Exoplanet Modeling and Analysis Center

Frequently Asked Questions

What does an “EMAC-hosted tool/model” mean?

A hosted tool/model is one where the developer has submitted their resource to EMAC to be listed in the searchable database on our front page, and (where appropriate) is working with the EMAC team to develop a web interface.

What does a “tool/model” mean, in the context of EMAC?

A tool/model is a piece of software, or a collection of software outputs, meant to address a scientific question related to exoplanet environments and characteristics. EMAC tools can be focused on producing both theoretical simulation output as well as conducting data-focused analysis. These tools can currently exist over a wide range of complexity and state of development, from simple tables of pre-computed model outputs all the way up to complex and numerically intensive codes.

Are all EMAC-hosted software tools open-source (i.e. downloadable)?

Software resources can either be “open-source” (i.e. source code available to everyone) or “open-access” (i.e. proprietary code accessible through a web interface). The EMAC team will work with software tool developers to create web-based interfaces that streamline and constrain model inputs.

How do I submit a tool to EMAC?

Please visit the EMAC Submissions page. Once we have received a request through the web submission page, the EMAC team will review the details, determine if the tool is a appropriate for EMAC, and contact the developer with a response and further instructions on how to finalize the submission.

How do we decide which tools are hosted on the EMAC front page?

For a tool/model to be hosted by EMAC, it should meet the following criteria:
  • Tools/models proposed for immediate hosting should be complete, such that they can be developed into a useful web-accessible resource or downloaded from a public code repository (such as Github or Bit Bucket) at the time of submission.
  • Developers with tools/models that require modest effort to develop them into a public resource are also encouraged to contact the EMAC team and submit their tools through our submission page, however, these may take longer to develop for release on our front page.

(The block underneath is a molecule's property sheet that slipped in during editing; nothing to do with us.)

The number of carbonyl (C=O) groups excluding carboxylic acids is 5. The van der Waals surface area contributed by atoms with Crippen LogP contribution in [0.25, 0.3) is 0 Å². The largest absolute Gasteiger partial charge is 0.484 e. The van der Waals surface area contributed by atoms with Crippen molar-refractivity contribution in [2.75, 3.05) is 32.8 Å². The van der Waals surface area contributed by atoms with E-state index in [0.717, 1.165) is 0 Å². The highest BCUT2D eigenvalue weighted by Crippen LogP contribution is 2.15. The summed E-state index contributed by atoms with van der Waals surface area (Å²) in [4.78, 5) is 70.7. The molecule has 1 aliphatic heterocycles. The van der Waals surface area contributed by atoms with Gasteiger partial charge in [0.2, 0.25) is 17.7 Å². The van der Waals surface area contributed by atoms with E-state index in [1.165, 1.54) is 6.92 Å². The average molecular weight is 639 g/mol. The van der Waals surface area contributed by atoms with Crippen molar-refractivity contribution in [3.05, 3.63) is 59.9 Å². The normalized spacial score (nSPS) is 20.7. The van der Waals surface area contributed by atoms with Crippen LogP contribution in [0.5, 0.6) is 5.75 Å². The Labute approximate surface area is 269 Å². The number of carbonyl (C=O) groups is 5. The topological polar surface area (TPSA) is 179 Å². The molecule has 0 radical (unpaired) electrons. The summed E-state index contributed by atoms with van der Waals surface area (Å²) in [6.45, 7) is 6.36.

How does the EMAC team decide which tools to build web interfaces for?

The development of new web interfaces for existing software tools requires significant time and effort both from the model developers and the EMAC team. In order to gauge community interest in different possible web tools, the EMAC team is planning to set up a community prioritization page where users can vote on which tools they would most like to see us develop web interfaces for.

Who funds the EMAC project?

The EMAC project is funded as part of the Goddard Sellers Exoplanet Environments Collaboration (SEEC) by the NASA Planetary Science Division (PSD) as part of the Internal Scientist Funding Model (ISFM) Program. The NASA Headquarters POCs for SEEC initiative are Mary Voytek and Jonathan Rall.

What computational resources does EMAC have available for running tools/models?

The EMAC platform is hosted on the Goddard Private Cloud cloud computing cluster, which is a service of the NASA Center for Climate Simulation (NCCS). EMAC-hosted tools have access the a wide array of computational configurations, including high-CPU and high-GPU configurations as well as multi-CPU distributed computing options. Contact the EMAC team at with specific questions about the computing configuration that best fits your resource.

What future developments are planned for the EMAC project?

EMAC will eventually develop a model integration system so models can be run in tandem and in batches. EMAC will also facilitate inter-model comparisons and convergence so the community can achieve consensus on interpretation of results.